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Activities with Other People | Management Strategies

  1. Talk to the friends and family members who normally participate in these activities with the person you care for. Explain to them the situation, and encourage them to be supportive of the person you care for. For example, have them make encouraging remarks when the person you care for does something correctly. As well, let them know not to take any insults or hurtful remarks from the person you care for seriously.

  2. Before the person you care for goes to their activity, go over the rules, the names of the other participants and any other important points. This will help to refresh their memory and make them feel more confident.

  3. If the person you care for no longer wishes to go out to play their activities, it may be because they feel intimidated by the large, public setting. Try finding ways to have the person you care for play their games and activities in a safe, secure and supportive environment. For example, if the person you care for enjoys bingo, set up monthly bingo night with your family at a relative's home. Once they have built up their confidence, then you may want to try taking them back to their usual setting for the activity.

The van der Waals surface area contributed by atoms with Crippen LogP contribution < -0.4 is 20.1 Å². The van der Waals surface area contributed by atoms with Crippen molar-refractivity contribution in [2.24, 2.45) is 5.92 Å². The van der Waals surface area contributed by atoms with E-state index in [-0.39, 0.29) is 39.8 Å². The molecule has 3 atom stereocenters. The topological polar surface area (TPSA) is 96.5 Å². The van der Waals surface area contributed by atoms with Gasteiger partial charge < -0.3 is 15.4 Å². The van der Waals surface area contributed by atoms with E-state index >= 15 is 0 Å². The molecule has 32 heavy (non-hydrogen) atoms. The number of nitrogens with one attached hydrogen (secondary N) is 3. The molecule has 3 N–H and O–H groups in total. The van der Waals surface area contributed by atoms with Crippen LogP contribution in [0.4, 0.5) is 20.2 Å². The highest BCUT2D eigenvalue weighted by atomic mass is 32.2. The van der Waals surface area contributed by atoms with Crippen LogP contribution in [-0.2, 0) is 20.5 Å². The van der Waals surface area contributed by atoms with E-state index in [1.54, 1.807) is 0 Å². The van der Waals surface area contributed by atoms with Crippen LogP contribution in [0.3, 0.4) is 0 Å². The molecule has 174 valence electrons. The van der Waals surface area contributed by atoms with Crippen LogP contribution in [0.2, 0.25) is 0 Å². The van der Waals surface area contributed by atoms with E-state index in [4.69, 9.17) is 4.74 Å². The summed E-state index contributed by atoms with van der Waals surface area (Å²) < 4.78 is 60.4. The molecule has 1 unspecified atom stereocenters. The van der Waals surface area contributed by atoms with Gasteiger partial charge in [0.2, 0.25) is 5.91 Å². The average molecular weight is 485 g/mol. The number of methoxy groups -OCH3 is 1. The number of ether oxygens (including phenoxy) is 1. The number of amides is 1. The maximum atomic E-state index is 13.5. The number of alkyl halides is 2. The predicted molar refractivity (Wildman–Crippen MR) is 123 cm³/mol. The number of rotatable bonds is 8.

4. Remember that the person you care for may be self-conscious or embarrassed of their declining functioning in front of other people. The person you care for may feel more comfortable with their activity, if they have a familiar friend or family member to accompany them. This way they feel confident that they have someone there to support them if they make an error, or forget to do something.

  5. Respect their right to say "no", since one day they might like an activity but then the next time they may not.

  6. Activities can make them feel purposeful, try to encourage them to do things such as household activities (e.g. cooking, cleaning, laundry, gardening), leisure and sport (e.g. music, table games, reading, crafts), and outings (e.g. shopping, church, library).

  7. Consider the timing of day, week or season when selecting an activity or outing.



See Also:
Symptom Library > Behaviour > Irritability/ Frustration
Symptom Library > Personality Changes > Low Self Esteem
About Dementia > Alzheimer's Disease > Executive Function
About Dementia > Alzheimer's Disease > Memory
About Dementia > Alzheimer's Disease > Motivation
Symptom Library > Thinking & Judgment > Comprehension/ Understanding
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Last updated August 10, 2017
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